The Skillset of an IP

Deep domain expertise and prior consulting experience are definitely advantages before a professional decides to go independent. However, in my view, it is not just the skillset alone but also the right mindset that will help IPs succeed.

Many of us who are dyed-in-the wool corporates find it very hard to make the transition to working as a consultant without the comfort of a big brand name, an army of analysts to support, and administrative assistants to aid in mundane tasks like travel bookings and expense claims.

To truly succeed and also enjoy this new way of working, an open mindset is the key.

You need to rethink seniority – remember, you are strategic and operational all at once. You provide the valuable advice but are also responsible for making it happen often on your own.

The beautiful PowerPoints and the never-ending Excel spreadsheets are now yours to generate, analyse, and deliver to a high-profile team.

Many senior professionals also find the transition tough for other ‘softer’ reasons: the comfort that a title brings status, respect, and speaking invitations at high-profile forums. Many of us find this a turning point or suffer an existential crisis, so be prepared to rebuild your brand.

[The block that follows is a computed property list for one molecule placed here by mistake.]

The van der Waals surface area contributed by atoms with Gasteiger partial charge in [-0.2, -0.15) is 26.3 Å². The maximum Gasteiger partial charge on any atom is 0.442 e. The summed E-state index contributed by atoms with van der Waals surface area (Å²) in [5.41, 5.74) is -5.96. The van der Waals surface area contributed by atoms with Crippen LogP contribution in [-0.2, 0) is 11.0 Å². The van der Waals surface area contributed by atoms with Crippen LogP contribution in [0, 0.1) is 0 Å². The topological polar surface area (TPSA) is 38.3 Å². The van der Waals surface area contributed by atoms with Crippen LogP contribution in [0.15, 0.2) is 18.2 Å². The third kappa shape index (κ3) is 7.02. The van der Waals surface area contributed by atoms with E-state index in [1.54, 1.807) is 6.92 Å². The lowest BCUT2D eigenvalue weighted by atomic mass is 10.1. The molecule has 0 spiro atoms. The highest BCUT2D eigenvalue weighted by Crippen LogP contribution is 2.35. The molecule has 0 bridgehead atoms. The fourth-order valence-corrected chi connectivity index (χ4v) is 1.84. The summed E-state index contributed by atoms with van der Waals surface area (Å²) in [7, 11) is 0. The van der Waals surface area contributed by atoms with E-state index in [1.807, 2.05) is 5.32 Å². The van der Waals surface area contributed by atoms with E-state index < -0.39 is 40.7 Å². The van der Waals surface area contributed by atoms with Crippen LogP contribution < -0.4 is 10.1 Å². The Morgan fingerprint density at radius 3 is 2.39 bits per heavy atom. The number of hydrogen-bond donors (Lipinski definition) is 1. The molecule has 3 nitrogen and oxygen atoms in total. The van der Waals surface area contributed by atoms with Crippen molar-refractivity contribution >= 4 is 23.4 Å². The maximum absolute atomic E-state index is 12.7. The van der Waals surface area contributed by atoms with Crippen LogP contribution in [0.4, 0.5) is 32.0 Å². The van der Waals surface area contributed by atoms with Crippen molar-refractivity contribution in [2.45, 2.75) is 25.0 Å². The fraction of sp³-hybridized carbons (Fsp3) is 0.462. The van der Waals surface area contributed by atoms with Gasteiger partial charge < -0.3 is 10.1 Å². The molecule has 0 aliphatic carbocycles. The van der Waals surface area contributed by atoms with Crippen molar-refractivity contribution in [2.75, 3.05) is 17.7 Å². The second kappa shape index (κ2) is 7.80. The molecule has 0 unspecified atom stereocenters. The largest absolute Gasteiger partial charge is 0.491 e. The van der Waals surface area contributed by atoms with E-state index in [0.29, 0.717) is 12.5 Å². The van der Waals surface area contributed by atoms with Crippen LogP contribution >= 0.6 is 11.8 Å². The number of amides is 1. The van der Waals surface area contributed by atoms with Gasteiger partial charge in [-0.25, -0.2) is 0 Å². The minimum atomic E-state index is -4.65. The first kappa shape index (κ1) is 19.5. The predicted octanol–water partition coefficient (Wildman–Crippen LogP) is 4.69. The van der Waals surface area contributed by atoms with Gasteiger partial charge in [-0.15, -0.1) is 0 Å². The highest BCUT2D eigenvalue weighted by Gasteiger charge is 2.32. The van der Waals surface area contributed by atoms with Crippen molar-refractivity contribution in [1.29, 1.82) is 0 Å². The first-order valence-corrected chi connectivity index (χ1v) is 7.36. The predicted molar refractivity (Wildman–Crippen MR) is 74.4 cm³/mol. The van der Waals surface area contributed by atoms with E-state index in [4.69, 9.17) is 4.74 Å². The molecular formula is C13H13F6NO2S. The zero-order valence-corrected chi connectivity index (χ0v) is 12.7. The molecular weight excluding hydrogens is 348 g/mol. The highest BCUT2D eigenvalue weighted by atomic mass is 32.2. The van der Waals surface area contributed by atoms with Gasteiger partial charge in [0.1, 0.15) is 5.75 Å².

Lastly and importantly, be comfortable with an uneven and often fluctuating pay curve in the absence of a stable income.

Advice for IPs entering the freelance market

A freelancer or an IP is a sole operator – this is a foundational point.

Being solo means having primary responsibility for business development and also delivering it. Two places to get started are: have strong industry networks that lead to referrals and be part of a network consulting organisation.

The IP model’s success (or lack of) hinges on an ecosystem that promotes super specialists who need clear direction and assimilation in the traditional organisational hierarchy. However, this expectation sometimes changes mid- assignment. Here are a few ways and how to adapt: